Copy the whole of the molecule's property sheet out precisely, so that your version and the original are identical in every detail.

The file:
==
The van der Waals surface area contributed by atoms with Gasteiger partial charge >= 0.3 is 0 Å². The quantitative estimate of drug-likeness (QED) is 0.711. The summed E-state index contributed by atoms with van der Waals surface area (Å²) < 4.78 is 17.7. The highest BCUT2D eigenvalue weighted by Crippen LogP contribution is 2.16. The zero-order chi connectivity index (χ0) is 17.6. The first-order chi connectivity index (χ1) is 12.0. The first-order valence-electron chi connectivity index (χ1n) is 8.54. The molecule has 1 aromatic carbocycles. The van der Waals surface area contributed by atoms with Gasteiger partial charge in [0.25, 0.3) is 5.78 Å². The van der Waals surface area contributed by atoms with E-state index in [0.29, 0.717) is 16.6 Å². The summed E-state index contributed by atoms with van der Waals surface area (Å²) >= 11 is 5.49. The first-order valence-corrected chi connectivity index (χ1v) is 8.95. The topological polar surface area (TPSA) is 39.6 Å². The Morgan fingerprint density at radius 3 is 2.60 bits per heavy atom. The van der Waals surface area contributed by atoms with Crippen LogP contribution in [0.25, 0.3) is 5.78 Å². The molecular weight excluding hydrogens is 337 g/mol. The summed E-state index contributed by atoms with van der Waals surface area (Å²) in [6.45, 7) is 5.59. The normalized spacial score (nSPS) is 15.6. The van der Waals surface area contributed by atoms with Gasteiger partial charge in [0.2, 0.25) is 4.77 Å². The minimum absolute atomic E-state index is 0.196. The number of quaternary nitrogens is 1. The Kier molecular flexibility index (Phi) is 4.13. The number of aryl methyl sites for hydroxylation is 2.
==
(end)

The van der Waals surface area contributed by atoms with Gasteiger partial charge >= 0.3 is 0 Å². The quantitative estimate of drug-likeness (QED) is 0.711. The summed E-state index contributed by atoms with van der Waals surface area (Å²) < 4.78 is 17.7. The highest BCUT2D eigenvalue weighted by Crippen LogP contribution is 2.16. The zero-order chi connectivity index (χ0) is 17.6. The first-order chi connectivity index (χ1) is 12.0. The first-order valence-electron chi connectivity index (χ1n) is 8.54. The molecule has 1 aromatic carbocycles. The van der Waals surface area contributed by atoms with Gasteiger partial charge in [0.25, 0.3) is 5.78 Å². The van der Waals surface area contributed by atoms with E-state index in [0.29, 0.717) is 16.6 Å². The summed E-state index contributed by atoms with van der Waals surface area (Å²) >= 11 is 5.49. The first-order valence-corrected chi connectivity index (χ1v) is 8.95. The topological polar surface area (TPSA) is 39.6 Å². The Morgan fingerprint density at radius 3 is 2.60 bits per heavy atom. The van der Waals surface area contributed by atoms with Crippen LogP contribution in [0.25, 0.3) is 5.78 Å². The molecular weight excluding hydrogens is 337 g/mol. The summed E-state index contributed by atoms with van der Waals surface area (Å²) in [6.45, 7) is 5.59. The normalized spacial score (nSPS) is 15.6. The van der Waals surface area contributed by atoms with Gasteiger partial charge in [0.2, 0.25) is 4.77 Å². The minimum absolute atomic E-state index is 0.196. The number of quaternary nitrogens is 1. The Kier molecular flexibility index (Phi) is 4.13. The number of aryl methyl sites for hydroxylation is 2.